Honor, duty, country. Those verities, together with a driving ambition and an abiding competitive spirit, had shaped his life and his under- standing of the nation. There was nothing affected about Bush’s vision of politics as a means to public service, and of public service as the highest of callings. This vision of himself engaged in what Oliver Wendell Holmes, Jr., called “the passion and action” of the time was as real to him as the air he breathed.

Early on election night his sons George W. and Jeb had tried to cheer him up. “The boys [are] telling me, ‘We’re proud of you, Dad, we’re very proud of you,’ ” Bush dictated. “Yes, their father was President and all of that, but a failed President.” In his anguish he was being too hard on himself. He had lost an election, not his place in history.

For now, though, Bush needed a way forward through the shadows of defeat, and he returned to a few core truths that had always guided him. “Be strong,” he told himself in his living room musings, “be kind, be generous of spirit, be understanding, let people know how grateful you are, don’t get even, comfort the ones I’ve hurt and let down, say your prayers and ask for God’s understanding and strength, finish with a smile and with some gusto, do what’s right and finish strong.”With that, the forty-first president of the United States retired for the night, rejoining the sleeping Barbara. Now he had a plan. Now he could rest. He told himself something else, too, in the days after the de- feat. “It’ll change,” he dictated. “It’ll change.”

And so it did. The farther the country moved from his presidency the larger Bush loomed, and the qualities so many voters found to be vices in 1992 came to be seen as virtues—his public reticence; his old- fashioned dignity; his tendency to find a middle course between extremes. He lived long enough to see the shift, and he appreciated that people were taking a more benign view of his record. Amid a conference at his presidential library in 2014, his ninetieth year, a visitor asked him what he made of all the encomiums and positive revision of his legacy. “Hard to believe,” Bush remarked. “It’s ‘kinder and gentler’ all over the place.”His was one of the great American lives—strong parents, a sparkling education, heroic service in World War II, success in Texas oil, congressman, ambassador to the United Nations, chairman of the Republican National Committee, envoy to China, director of Central Intelligence, vice president of the United States, forty-first president, and the only president since John Adams to see his son also win the ultimate prize in American politics.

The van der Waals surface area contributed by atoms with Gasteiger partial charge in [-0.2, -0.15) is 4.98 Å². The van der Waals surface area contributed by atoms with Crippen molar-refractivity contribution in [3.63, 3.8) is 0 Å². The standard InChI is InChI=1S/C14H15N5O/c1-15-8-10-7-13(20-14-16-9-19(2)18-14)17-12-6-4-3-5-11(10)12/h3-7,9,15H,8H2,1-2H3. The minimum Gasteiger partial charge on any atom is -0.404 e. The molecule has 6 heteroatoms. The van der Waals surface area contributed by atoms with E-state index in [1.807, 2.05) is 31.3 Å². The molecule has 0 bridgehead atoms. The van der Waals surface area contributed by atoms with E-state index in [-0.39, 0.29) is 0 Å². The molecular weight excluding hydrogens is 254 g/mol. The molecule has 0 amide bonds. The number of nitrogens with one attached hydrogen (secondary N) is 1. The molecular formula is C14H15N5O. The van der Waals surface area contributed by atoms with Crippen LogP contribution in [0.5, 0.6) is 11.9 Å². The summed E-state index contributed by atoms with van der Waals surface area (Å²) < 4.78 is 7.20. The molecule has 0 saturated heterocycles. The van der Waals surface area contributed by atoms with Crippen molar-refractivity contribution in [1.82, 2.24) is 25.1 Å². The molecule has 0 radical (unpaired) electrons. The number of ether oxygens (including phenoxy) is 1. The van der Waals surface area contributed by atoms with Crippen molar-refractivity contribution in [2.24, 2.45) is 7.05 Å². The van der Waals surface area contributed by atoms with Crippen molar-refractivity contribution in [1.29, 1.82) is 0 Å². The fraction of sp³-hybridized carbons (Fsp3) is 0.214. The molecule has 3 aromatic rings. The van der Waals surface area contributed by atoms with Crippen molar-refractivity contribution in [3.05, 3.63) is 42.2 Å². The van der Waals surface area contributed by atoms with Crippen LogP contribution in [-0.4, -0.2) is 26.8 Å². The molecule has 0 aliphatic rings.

A formidable physical presence—six foot two, handsome, dominant in person—he spoke with his strong, big hands, waving dismissively to deflect unwelcome subjects or to suggest that someone was, as he would put it, “way out there,” beyond the mainstream, beyond reason, beyond Bush. Television conveyed his lankiness, but not his athleticism and his grace. He was the kind of man other men noted, and the kind women were often surprised to find attractive. He was a terrific flirt, charming women and men alike with a perpetual ebullience. Bush was a master of what Franklin Roosevelt thought of as “the science of human relation- ships,” and his capacity to charm—with a handwritten note, a phone call, a quick email, a wink, a thumbs-up—was crucial to his success in public life. He lacked the glamour of a John Kennedy or the stage presence of a Ronald Reagan; his was a quiet but persistent charisma, an ability to make others love him without, perhaps, their knowing quite why. He was driven less by ideas about politics than by an ideal of service and an ambition—a consuming one—to win.In the White House, he peacefully managed the end of the Communist threat, secured the heart of Europe, and struggled to bring order to the chaos of the Middle East. Before his White House years, a nuclear Armageddon between America and the Soviet Union was always a possibility; afterward it was unthinkable. President and statesman, politician and father, he was both a maker and a mirror of the story of American power—from the Allied victory against Germany and Japan to the beginnings of the war on Islamic terror. On the home front, his

1990 budget agreement put controls on spending and created the conditions for the elimination of the federal budget deficit under Bill Clinton. He negotiated the North American Free Trade Agreement, signed the Americans with Disabilities Act, and passed historic clean-air legislation.Bush was a child of one generation’s ruling class, the head of another’s, and the father of yet a third. His life is a saga that ranges from the Gilded Age of railroad barons to the birth of Big Oil, from Greenwich and Midland to Washington, New York, Baghdad, and Beijing. His political life was shaped by two of the great forces in American life after World War II: the global responsibilities of a vital atomic power in foreign affairs and the rise of the right wing of the Republican Party in domestic politics.